Dakshina Murthy Kadiyala earned his PhD in Soil and Water Science from the University of Florida, USA in 2012. His PhD research was on developing water and nitrogen saving rice production technologies using field experimentation and simulation modeling. Prior to joining ICRISAT, he was Associate Professor at Acharya G Ranga Agricultural University, Hyderabad, India where he focused his research mainly on developing multi-scale adaptation strategies for farming communities to mitigate climate change impacts and studies on the use of seasonal climate forecasts to enhance food security in South Asia. He has a strong research interest in linking remote sensing and GIS techniques with crop simulation models to capture spatial variability. He is actively involved in the Agricultural Model Intercomparison and Improvement Project (AgMIP) a major international initiative working on linking the climate, crop, and economic modeling communities to study the impact of climate change. Dakshina Murthy joined ICRISAT as a Special Project Scientist (Crop Modeling) in December 2013.
International Food Policy Research Institute
Keith Wiebe is a Senior Research Fellow at the International Food Policy Research Institute in Washington DC, where he leads a research program on Global Futures and Strategic Foresight. Prior to joining IFPRI in October 2013, he was Deputy Director of the Agricultural Development Economics Division of the United Nations Food and Agriculture Organization in Rome, where he managed a program of economic research and policy analysis for food security and sustainable development, and helped coordinate preparation of FAO’s annual flagship reports on the State of Food and Agriculture and the State of Food Insecurity in the World. Previously he was Deputy Director of the Resource and Rural Economics Division of the US Department of Agriculture’s Economic Research Service in Washington, DC. He received his B.A. in economics from Carleton College, and his M.A. and Ph.D. in agricultural economics from the University of Wisconsin-Madison. His areas of particular interest include land tenure, natural resource use and conservation, agricultural productivity and food security.
Mark W. Rosegrant is an Emeritus Research Fellow at the International Food Policy Research Institute (IFPRI) in Washington, DC. With a Ph.D. in Public Policy from the University of Michigan, he has 30 years of experience in research and policy analysis in agriculture and economic development, with an emphasis on water resources and other critical natural resource and agricultural policy issues as they impact food security, rural livelihoods, and environmental sustainability. Dr. Rosegrant developed IFPRI's International Model for Policy Analysis of Agricultural Commodities and Trade (IMPACT), which has become a standard for projections and scenarios for global and regional food demand, supply, trade, and prices; and IMPACT-WATER, which integrates a detailed water supply and demand model with the food model. He currently directs research on climate change, water resources, sustainable land management, genetic resources and biotechnology, and agriculture and energy. He is the author or editor of seven books and over 100 refereed papers in agricultural economics, water resources, and food policy analysis. Dr. Rosegrant has won numerous awards, is a Fellow of the American Academy for the Advancement of Science, and in 2007 was elected Distinguished Fellow of the American Agricultural Economics Association.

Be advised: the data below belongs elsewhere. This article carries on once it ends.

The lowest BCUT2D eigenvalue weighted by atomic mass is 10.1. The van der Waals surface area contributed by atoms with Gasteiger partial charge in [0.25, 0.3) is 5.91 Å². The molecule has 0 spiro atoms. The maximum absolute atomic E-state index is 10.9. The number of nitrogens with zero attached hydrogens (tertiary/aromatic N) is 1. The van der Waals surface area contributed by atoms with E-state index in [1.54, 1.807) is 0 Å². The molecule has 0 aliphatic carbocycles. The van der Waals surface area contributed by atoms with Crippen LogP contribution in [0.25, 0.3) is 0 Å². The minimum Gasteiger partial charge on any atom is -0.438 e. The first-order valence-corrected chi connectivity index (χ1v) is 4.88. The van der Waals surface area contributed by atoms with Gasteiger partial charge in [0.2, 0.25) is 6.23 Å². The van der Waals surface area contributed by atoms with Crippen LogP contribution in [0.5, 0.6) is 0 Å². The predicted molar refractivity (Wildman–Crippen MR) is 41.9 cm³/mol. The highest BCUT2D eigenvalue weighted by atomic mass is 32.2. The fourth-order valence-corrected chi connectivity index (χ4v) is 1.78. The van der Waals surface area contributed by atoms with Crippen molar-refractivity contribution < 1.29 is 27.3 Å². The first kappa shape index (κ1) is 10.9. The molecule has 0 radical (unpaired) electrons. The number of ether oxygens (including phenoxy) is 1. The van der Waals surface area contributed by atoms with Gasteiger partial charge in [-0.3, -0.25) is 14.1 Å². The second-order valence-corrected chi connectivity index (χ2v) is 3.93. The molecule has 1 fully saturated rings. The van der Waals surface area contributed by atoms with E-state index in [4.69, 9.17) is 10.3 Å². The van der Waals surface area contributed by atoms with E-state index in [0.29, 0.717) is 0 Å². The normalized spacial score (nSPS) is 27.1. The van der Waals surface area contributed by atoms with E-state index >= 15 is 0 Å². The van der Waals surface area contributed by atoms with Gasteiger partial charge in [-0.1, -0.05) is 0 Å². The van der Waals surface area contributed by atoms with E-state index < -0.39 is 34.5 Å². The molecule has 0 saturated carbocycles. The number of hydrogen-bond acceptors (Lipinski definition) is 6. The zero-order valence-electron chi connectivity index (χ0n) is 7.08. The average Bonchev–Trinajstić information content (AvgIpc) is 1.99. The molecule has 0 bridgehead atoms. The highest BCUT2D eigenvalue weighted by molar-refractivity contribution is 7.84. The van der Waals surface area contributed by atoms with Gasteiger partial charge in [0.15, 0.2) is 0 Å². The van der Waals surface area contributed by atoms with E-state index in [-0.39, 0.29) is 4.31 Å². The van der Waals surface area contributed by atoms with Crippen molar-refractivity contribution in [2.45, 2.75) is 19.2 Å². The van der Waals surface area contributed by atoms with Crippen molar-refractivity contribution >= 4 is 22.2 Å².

Sherman Robinson is an Emeritus Research Fellow at the International Food Policy Research Institute (IFPRI), a Visiting Research Fellow at the Institute of Development Studies (IDS), and Professor of Economics (emeritus) at the University of Sussex. He is also a visiting professor at the Institute of Social Studies (ISS) in the Netherlands. He joined the Economics Department at Sussex in 2004 and then accepted a joint appointment with IDS in 2005. He worked at the International Food Policy Research Institute (IFPRI) from 1993 to 2004 as Director of the Trade and Macroeconomics Division (1993 – 2003) and Institute Fellow (2003 – 2004), and he rejoined IFPRI as a Senior Research Fellow in 2011. Before joining IFPRI in 1993, he was: Professor of Agricultural and Resource Economics at the University of California, Berkeley (1983-1994); Economist, Senior Economist and Division Chief in the Research Department of the World Bank (1977-1983); Assistant Professor of Economics at Princeton University (1971-1977); and Lecturer in Economics at the London School of Economics (1969-1971). He has been a consultant to the World Bank and has held visiting senior-staff appointments at the Economic Research Service, U.S. Department of Agriculture; the U.S. Congressional Budget Office; and the President's Council of Economic Advisers (in the Clinton administration), where he largely worked on trade issues, including regional trade agreements, GATT/WTO negotiations, and the North American Free Trade Agreement (NAFTA).